As many of you know, hosting a charity golf tournament is no easy task. Between creating the day’s agenda, tracking down sponsorship payments, and organizing contests, organizing golf tournaments can very quickly become a full time job. We at Event Caddy know how overwhelming this can be, so we’ve put together 7 key steps that will help you with your next event.
1. Setting Goals
There are a number of reasons to host a golf tournament: customer or employee appreciation, fundraising, competitive fun, and of course, networking. You’ll want to determine the overall purpose of this event.
Setting goals are an important step when trying to accomplish anything in life. Running a golf tournament is no different. Once you determine the overall objective of the tournament, you should create goals in order to achieve that objective.
Some questions to ask yourself:
What is the purpose of this event?
How much does this event plan to raise?
How many players are needed?
You’ll want to make sure that your goals and objectives are presented to all committee members to ensure everyone is on the same page. Too frequently, I see committee members who are trying to go in different directions. This not only causes more confusion from a planning standpoint, but can cause major setbacks to the overall execution of your event.
2. Selecting a Committee
Running a golf tournament requires a lot of hard work, and it’s important to put together a solid team that can help things run smoothly. You’ll want to put together a committee that can help you reach your tournament goals. It’s important to find volunteers who can help you with specific areas of your event. Some areas you’ll want help in:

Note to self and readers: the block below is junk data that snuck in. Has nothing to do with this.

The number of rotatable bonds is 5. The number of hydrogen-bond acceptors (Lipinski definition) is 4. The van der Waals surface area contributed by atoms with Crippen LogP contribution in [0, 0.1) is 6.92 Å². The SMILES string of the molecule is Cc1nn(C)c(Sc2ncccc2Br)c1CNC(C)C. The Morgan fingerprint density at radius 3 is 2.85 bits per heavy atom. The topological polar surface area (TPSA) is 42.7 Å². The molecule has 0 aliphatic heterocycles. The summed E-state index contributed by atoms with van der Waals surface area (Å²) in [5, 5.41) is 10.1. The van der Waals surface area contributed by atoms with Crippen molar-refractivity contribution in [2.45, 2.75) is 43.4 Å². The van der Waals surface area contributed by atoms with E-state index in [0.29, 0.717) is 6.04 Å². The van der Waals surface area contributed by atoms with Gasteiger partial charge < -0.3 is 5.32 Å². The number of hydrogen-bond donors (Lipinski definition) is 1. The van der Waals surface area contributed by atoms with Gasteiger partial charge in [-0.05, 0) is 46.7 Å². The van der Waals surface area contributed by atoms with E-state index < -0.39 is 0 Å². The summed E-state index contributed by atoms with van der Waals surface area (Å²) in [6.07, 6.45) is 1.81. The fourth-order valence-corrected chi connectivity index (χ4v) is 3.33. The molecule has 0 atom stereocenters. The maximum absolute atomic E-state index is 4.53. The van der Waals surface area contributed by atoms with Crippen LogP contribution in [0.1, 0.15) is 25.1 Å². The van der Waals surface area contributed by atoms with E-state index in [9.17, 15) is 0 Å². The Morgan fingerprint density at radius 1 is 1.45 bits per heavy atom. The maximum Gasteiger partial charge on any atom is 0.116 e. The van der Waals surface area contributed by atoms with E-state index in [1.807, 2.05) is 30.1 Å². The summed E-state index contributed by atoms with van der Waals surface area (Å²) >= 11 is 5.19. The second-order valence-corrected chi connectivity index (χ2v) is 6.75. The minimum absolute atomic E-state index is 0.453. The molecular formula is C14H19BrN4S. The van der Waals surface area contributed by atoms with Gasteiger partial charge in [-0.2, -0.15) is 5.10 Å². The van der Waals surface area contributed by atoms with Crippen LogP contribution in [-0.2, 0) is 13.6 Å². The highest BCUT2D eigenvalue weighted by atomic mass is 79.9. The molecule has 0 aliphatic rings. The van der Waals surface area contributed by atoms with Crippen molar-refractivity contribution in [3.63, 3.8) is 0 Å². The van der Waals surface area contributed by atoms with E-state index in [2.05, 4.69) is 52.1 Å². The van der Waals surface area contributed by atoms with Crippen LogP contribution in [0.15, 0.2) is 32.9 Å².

Budget: This is one of the most important areas of your event, so make sure someone with a good understanding of costs is in charge of this. You’ll want to make sure all potential costs are in place ahead of time to allow other committee members to go about their duties freely. Be sure player fees cover the majority of the costs and allow sponsorships and event-day revenues (mulligans, auctions, etc) to increase profits.
Sponsorships: Assign a member to contact to potential sponsors and keep in touch with your current sponsors. Sponsors are a large part of every golf event, so it’s essential that you maintain a strong working relationship with these partners.
Registrations: Make sure you assign a committee member to be in charge of registrations. You want to make it clear to potential players who they should contact if they’d like to register or if they have any questions.
Also, it’s always worthwhile to explore options for online registrations, as manual registrations can consume a great deal of time for both players and organizers. This time can be better spent on other areas of your event.
Gifts/Donations: You’ll also want to assign someone to gifts and donations. It’s fairly common that local businesses will be more than willing to support your event by providing gifts/coupons. They key here is to ask! Put someone in charge of this who has a strong network of contacts they can reach out to, and that isn’t afraid of getting “NO” as an answer. If you are allocating money for the purchase of gifts, be sure to budget accordingly and ensure your designated committee member remains within this budget.